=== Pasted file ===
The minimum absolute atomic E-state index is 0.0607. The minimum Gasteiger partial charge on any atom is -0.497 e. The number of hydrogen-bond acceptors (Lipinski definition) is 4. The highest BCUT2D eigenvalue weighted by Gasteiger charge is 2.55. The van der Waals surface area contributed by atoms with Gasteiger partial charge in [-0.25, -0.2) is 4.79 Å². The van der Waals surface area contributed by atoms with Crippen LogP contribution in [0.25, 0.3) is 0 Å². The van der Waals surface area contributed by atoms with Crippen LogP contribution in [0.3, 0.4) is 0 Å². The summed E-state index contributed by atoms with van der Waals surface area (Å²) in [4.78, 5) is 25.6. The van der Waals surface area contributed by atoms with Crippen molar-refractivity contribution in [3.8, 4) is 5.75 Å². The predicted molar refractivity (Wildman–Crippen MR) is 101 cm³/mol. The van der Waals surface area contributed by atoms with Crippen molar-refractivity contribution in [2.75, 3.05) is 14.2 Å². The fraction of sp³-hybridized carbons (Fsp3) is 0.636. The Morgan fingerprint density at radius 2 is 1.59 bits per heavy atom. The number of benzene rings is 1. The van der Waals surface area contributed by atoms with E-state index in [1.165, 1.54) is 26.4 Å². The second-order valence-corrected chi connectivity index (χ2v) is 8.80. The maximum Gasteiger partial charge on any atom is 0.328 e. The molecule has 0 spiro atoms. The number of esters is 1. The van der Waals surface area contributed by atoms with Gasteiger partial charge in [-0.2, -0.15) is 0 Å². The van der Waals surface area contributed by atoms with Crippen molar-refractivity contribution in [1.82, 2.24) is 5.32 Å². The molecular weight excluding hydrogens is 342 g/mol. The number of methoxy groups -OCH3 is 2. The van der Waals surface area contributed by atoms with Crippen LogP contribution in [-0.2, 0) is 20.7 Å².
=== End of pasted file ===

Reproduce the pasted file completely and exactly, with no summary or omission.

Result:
The minimum absolute atomic E-state index is 0.0607. The minimum Gasteiger partial charge on any atom is -0.497 e. The number of hydrogen-bond acceptors (Lipinski definition) is 4. The highest BCUT2D eigenvalue weighted by Gasteiger charge is 2.55. The van der Waals surface area contributed by atoms with Gasteiger partial charge in [-0.25, -0.2) is 4.79 Å². The van der Waals surface area contributed by atoms with Crippen LogP contribution in [0.25, 0.3) is 0 Å². The van der Waals surface area contributed by atoms with Crippen LogP contribution in [0.3, 0.4) is 0 Å². The summed E-state index contributed by atoms with van der Waals surface area (Å²) in [4.78, 5) is 25.6. The van der Waals surface area contributed by atoms with Crippen molar-refractivity contribution in [3.8, 4) is 5.75 Å². The predicted molar refractivity (Wildman–Crippen MR) is 101 cm³/mol. The van der Waals surface area contributed by atoms with Crippen molar-refractivity contribution in [2.75, 3.05) is 14.2 Å². The fraction of sp³-hybridized carbons (Fsp3) is 0.636. The Morgan fingerprint density at radius 2 is 1.59 bits per heavy atom. The number of benzene rings is 1. The van der Waals surface area contributed by atoms with E-state index in [1.165, 1.54) is 26.4 Å². The second-order valence-corrected chi connectivity index (χ2v) is 8.80. The maximum Gasteiger partial charge on any atom is 0.328 e. The molecule has 0 spiro atoms. The number of esters is 1. The van der Waals surface area contributed by atoms with Gasteiger partial charge in [-0.2, -0.15) is 0 Å². The van der Waals surface area contributed by atoms with Crippen molar-refractivity contribution in [1.82, 2.24) is 5.32 Å². The molecular weight excluding hydrogens is 342 g/mol. The number of methoxy groups -OCH3 is 2. The van der Waals surface area contributed by atoms with Crippen LogP contribution in [-0.2, 0) is 20.7 Å².